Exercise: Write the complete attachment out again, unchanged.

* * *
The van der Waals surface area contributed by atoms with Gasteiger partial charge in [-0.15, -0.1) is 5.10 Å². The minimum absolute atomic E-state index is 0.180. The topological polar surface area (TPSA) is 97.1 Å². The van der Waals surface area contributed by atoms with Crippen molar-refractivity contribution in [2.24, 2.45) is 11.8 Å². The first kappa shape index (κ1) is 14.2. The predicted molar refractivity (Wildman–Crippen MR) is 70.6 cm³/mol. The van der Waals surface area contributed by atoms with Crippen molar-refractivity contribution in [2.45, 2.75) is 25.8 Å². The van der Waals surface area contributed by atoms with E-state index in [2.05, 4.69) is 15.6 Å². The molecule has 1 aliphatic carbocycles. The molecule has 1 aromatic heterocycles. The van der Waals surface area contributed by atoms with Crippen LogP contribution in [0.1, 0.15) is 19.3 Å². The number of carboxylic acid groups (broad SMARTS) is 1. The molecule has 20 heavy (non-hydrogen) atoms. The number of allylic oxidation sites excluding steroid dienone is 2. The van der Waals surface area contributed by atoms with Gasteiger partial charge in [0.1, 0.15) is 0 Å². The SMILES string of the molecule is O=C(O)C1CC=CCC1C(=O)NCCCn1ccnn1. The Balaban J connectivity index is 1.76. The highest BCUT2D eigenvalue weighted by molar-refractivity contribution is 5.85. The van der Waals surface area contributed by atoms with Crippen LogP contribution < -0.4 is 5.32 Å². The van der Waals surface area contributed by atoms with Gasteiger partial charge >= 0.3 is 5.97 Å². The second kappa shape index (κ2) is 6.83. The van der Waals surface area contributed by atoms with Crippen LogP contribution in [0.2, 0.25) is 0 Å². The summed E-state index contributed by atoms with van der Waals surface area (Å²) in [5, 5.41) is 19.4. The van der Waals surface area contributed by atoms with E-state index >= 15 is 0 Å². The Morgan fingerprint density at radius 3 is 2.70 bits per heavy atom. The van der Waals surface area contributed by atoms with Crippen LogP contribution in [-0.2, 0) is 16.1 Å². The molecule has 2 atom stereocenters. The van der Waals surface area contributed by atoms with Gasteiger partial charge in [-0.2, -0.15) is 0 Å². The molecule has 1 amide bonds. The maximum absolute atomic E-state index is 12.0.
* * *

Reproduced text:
The van der Waals surface area contributed by atoms with Gasteiger partial charge in [-0.15, -0.1) is 5.10 Å². The minimum absolute atomic E-state index is 0.180. The topological polar surface area (TPSA) is 97.1 Å². The van der Waals surface area contributed by atoms with Crippen molar-refractivity contribution in [2.24, 2.45) is 11.8 Å². The first kappa shape index (κ1) is 14.2. The predicted molar refractivity (Wildman–Crippen MR) is 70.6 cm³/mol. The van der Waals surface area contributed by atoms with Crippen molar-refractivity contribution in [2.45, 2.75) is 25.8 Å². The van der Waals surface area contributed by atoms with E-state index in [2.05, 4.69) is 15.6 Å². The molecule has 1 aliphatic carbocycles. The molecule has 1 aromatic heterocycles. The van der Waals surface area contributed by atoms with Crippen LogP contribution in [0.1, 0.15) is 19.3 Å². The number of carboxylic acid groups (broad SMARTS) is 1. The molecule has 20 heavy (non-hydrogen) atoms. The number of allylic oxidation sites excluding steroid dienone is 2. The van der Waals surface area contributed by atoms with Gasteiger partial charge in [0.1, 0.15) is 0 Å². The SMILES string of the molecule is O=C(O)C1CC=CCC1C(=O)NCCCn1ccnn1. The Balaban J connectivity index is 1.76. The highest BCUT2D eigenvalue weighted by molar-refractivity contribution is 5.85. The van der Waals surface area contributed by atoms with Crippen LogP contribution < -0.4 is 5.32 Å². The van der Waals surface area contributed by atoms with Gasteiger partial charge >= 0.3 is 5.97 Å². The second kappa shape index (κ2) is 6.83. The van der Waals surface area contributed by atoms with Crippen LogP contribution in [0.2, 0.25) is 0 Å². The summed E-state index contributed by atoms with van der Waals surface area (Å²) in [5, 5.41) is 19.4. The van der Waals surface area contributed by atoms with E-state index >= 15 is 0 Å². The Morgan fingerprint density at radius 3 is 2.70 bits per heavy atom. The van der Waals surface area contributed by atoms with Crippen LogP contribution in [-0.2, 0) is 16.1 Å². The molecule has 2 atom stereocenters. The van der Waals surface area contributed by atoms with Gasteiger partial charge in [-0.2, -0.15) is 0 Å². The molecule has 1 amide bonds. The maximum absolute atomic E-state index is 12.0.